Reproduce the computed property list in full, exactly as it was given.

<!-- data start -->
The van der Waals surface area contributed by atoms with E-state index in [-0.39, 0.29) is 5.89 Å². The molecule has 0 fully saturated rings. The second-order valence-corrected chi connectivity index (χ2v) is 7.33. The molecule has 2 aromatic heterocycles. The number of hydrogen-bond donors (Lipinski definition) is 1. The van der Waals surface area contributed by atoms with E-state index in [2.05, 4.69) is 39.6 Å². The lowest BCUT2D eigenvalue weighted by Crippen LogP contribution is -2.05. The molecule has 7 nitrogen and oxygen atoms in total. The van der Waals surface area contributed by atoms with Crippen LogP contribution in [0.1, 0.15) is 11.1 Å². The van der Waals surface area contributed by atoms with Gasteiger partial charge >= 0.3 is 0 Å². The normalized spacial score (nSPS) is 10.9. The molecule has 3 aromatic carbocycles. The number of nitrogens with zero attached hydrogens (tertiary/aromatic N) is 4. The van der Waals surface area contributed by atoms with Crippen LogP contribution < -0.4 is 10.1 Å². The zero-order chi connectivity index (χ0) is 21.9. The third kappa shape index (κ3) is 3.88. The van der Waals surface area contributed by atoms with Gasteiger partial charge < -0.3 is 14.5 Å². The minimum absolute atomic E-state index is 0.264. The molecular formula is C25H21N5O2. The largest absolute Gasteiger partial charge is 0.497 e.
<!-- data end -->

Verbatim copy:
The van der Waals surface area contributed by atoms with E-state index in [-0.39, 0.29) is 5.89 Å². The molecule has 0 fully saturated rings. The second-order valence-corrected chi connectivity index (χ2v) is 7.33. The molecule has 2 aromatic heterocycles. The number of hydrogen-bond donors (Lipinski definition) is 1. The van der Waals surface area contributed by atoms with E-state index in [2.05, 4.69) is 39.6 Å². The lowest BCUT2D eigenvalue weighted by Crippen LogP contribution is -2.05. The molecule has 7 nitrogen and oxygen atoms in total. The van der Waals surface area contributed by atoms with Crippen LogP contribution in [0.1, 0.15) is 11.1 Å². The van der Waals surface area contributed by atoms with Gasteiger partial charge >= 0.3 is 0 Å². The normalized spacial score (nSPS) is 10.9. The molecule has 3 aromatic carbocycles. The number of nitrogens with zero attached hydrogens (tertiary/aromatic N) is 4. The van der Waals surface area contributed by atoms with Crippen LogP contribution < -0.4 is 10.1 Å². The zero-order chi connectivity index (χ0) is 21.9. The third kappa shape index (κ3) is 3.88. The van der Waals surface area contributed by atoms with Gasteiger partial charge < -0.3 is 14.5 Å². The minimum absolute atomic E-state index is 0.264. The molecular formula is C25H21N5O2. The largest absolute Gasteiger partial charge is 0.497 e.